The meadows lie like pearls on a string along the winding, muddy Mendenhall River.
I live only three kilometres from the river as the crow flies. When there is no obvious road or trail to where I want to go, I will find one.
Many years ago I created a small path for the first kilometre going toward the highway – through dark spruce forest, moss covering the ground, large squirrel dens with piles of spruce-cone scales their building material.
Old Man’s Beard hanging from branches, and jumbles of dead wood.
To my good fortune, the Mendenhall community cleared a wider path for me in the form of a Fire Smart project around the subdivision.
Now I walk that path through green grass and bluebells, larkspur blues and beginnings of fireweed. Magenta! I love the name for that colour as much as I love the colour itself.
Coming out by the highway the flowers change; more whites and yellows. Among them pink roses, their fragrance surrounding me.
But no prickles scratching my legs! I am delighted to see it’s the Woods’ rose(rosa woodsii) that grows here. Look for them whenever you drive to Haines Junction, right by the bluff past Mendenhall Subdivision. They also grow along the Millennium Trail in Whitehorse.
They look only slightly different from the more common prickly rose (rosa acicularis); more dense, with smaller flowers. The distinctive difference is that they have no bristles and just a few thorns. Who would have known?
I cross the highway into the next spruce forest.
For some reason, I haven’t been on this path for years. I made it one winter. Winter is good because, in the snow, I could find the path I was looking for again the next day.
When making a path, I try to follow openings, removing dead wood to make the path fairly straight. I break branches, maybe bring a little axe or hacksaw, but don’t do anything major.
I also like to follow animal trails. Today I expect not much left of my work. But it’s surprisingly true that our Yukon landscape is very sensitive. My trail is clearly visible as a brown path through the green moss.
It seems that animals also use my paths. There’s scat on the trail. At the end, I do lose the trail where a recently-fallen tree crosses it.
Still, I come out in the familiar lovely clearing and am greeted by two screeching eagles being chased by other birds.
It seems I am not helping much to create peace. Birds here are obviously not used to visitors. Yellowlegs and redwing blackbirds scream at me.
A meadow lies lushly green before me. Dark blue mountains, streaked with white, stand in the background.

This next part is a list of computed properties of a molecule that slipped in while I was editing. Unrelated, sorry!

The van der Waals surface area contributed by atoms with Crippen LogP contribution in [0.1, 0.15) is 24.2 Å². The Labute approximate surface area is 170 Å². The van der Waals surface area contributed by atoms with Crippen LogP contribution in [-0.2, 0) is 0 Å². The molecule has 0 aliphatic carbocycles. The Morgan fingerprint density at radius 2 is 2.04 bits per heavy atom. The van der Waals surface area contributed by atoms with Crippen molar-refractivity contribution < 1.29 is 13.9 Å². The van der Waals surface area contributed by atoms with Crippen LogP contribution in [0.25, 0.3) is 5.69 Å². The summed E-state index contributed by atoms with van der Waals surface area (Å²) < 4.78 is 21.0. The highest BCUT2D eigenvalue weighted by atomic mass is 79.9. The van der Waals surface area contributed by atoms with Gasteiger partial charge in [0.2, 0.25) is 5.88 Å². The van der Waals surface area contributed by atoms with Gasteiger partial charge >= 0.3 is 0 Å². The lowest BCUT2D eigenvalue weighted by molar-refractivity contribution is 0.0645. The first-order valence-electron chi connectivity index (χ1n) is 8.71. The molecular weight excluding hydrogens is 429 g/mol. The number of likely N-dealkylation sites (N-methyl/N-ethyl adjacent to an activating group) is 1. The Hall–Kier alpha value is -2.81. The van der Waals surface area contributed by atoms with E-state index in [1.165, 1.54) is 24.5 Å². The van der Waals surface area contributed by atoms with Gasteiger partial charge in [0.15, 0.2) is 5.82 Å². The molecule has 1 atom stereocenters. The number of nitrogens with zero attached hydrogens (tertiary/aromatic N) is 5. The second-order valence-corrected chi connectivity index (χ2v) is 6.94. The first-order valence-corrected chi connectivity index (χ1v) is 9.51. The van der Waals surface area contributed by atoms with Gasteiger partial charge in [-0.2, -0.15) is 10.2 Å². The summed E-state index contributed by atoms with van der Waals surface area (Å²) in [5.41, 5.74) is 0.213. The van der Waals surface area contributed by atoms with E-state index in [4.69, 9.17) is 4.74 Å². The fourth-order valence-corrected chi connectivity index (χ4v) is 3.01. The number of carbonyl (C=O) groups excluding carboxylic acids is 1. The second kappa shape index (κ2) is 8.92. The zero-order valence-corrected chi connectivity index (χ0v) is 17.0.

I call the Mendenhall meadows pearls. This pearl contains glittering crystals in the form of ponds. And every pond contains another surprise.
On the higher ground surrounding the meadow, a different bouquet of flowers again.
July 2011 seems to be a good time for fields of wildflowers. Here we add purple, violet and the silver wild sage. And I love the fine wild blue flax waving in the breeze.
The meadow is very wet, so I try to follow a ridge, an ancient levee, toward the river.
One kilometre to go, but who knows? I didn’t consult aerial photos. The river winds so much, you never know if it is close or far. You could be lost in a big bend, walking right by the river, but it’s hidden by willow and spruce.
Indeed, today I don’t reach the river – all these ponds blocking my way. I did wear my rain boots, but the ponds are too deep for just rain boots.
Still, it is a miracle that my feet stay dry, because walking in this swampy land it is easy to suddenly step in a little channel. I walk by at least a half dozen ponds, and every one contains a surprise.
Ducklings! The biggest group a mother American wigeon with at least eight ducklings. At another pond I just see two little ones disappear into the marsh grass. In another, there are shovelers, but I don’t know if they had babies.
It always amazes to me how hard it is here to get close to the birds. Frogs care less. They just jump away as I walk through the swamp.
In town the birds are more used to people. Last week on the Millennium Trail, walking by the Woods’ roses toward the eagle nest, there were two Arctic terns sitting right on the rocks beside the trail.
Out here, they scream their heads off a mile before I see them. But I don’t mind. It means I am in the wilderness.
The next day I try again to find the river, taking a different route, which brings me more fields of flowers and … the first strawberries!
I wander, totally in my element. The river remains unreachable due to high water in the meadows. In the marsh grass, I catch a frog.
This day the birds call at me again. Ducks take off when I approach.
But close to home, a deer – a young buck – steps towards me when our paths cross.